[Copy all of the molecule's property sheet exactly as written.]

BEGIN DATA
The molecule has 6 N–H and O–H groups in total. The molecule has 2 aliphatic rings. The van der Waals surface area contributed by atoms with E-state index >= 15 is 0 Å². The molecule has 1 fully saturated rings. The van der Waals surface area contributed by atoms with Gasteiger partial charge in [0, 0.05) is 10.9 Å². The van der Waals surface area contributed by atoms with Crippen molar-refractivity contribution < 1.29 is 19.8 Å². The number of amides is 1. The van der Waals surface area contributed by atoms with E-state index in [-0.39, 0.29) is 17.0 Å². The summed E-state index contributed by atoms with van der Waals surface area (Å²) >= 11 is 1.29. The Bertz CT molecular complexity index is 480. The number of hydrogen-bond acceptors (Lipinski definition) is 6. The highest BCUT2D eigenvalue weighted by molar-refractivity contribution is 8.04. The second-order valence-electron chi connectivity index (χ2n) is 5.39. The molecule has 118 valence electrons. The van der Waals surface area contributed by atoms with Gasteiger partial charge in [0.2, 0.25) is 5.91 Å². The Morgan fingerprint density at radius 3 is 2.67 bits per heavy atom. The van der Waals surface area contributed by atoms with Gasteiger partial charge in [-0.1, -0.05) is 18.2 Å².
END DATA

The molecule has 6 N–H and O–H groups in total. The molecule has 2 aliphatic rings. The van der Waals surface area contributed by atoms with E-state index >= 15 is 0 Å². The molecule has 1 fully saturated rings. The van der Waals surface area contributed by atoms with Gasteiger partial charge in [0, 0.05) is 10.9 Å². The van der Waals surface area contributed by atoms with Crippen molar-refractivity contribution < 1.29 is 19.8 Å². The number of amides is 1. The van der Waals surface area contributed by atoms with E-state index in [-0.39, 0.29) is 17.0 Å². The summed E-state index contributed by atoms with van der Waals surface area (Å²) >= 11 is 1.29. The Bertz CT molecular complexity index is 480. The number of hydrogen-bond acceptors (Lipinski definition) is 6. The highest BCUT2D eigenvalue weighted by molar-refractivity contribution is 8.04. The second-order valence-electron chi connectivity index (χ2n) is 5.39. The molecule has 118 valence electrons. The van der Waals surface area contributed by atoms with Gasteiger partial charge in [0.2, 0.25) is 5.91 Å². The Morgan fingerprint density at radius 3 is 2.67 bits per heavy atom. The van der Waals surface area contributed by atoms with Gasteiger partial charge in [-0.1, -0.05) is 18.2 Å².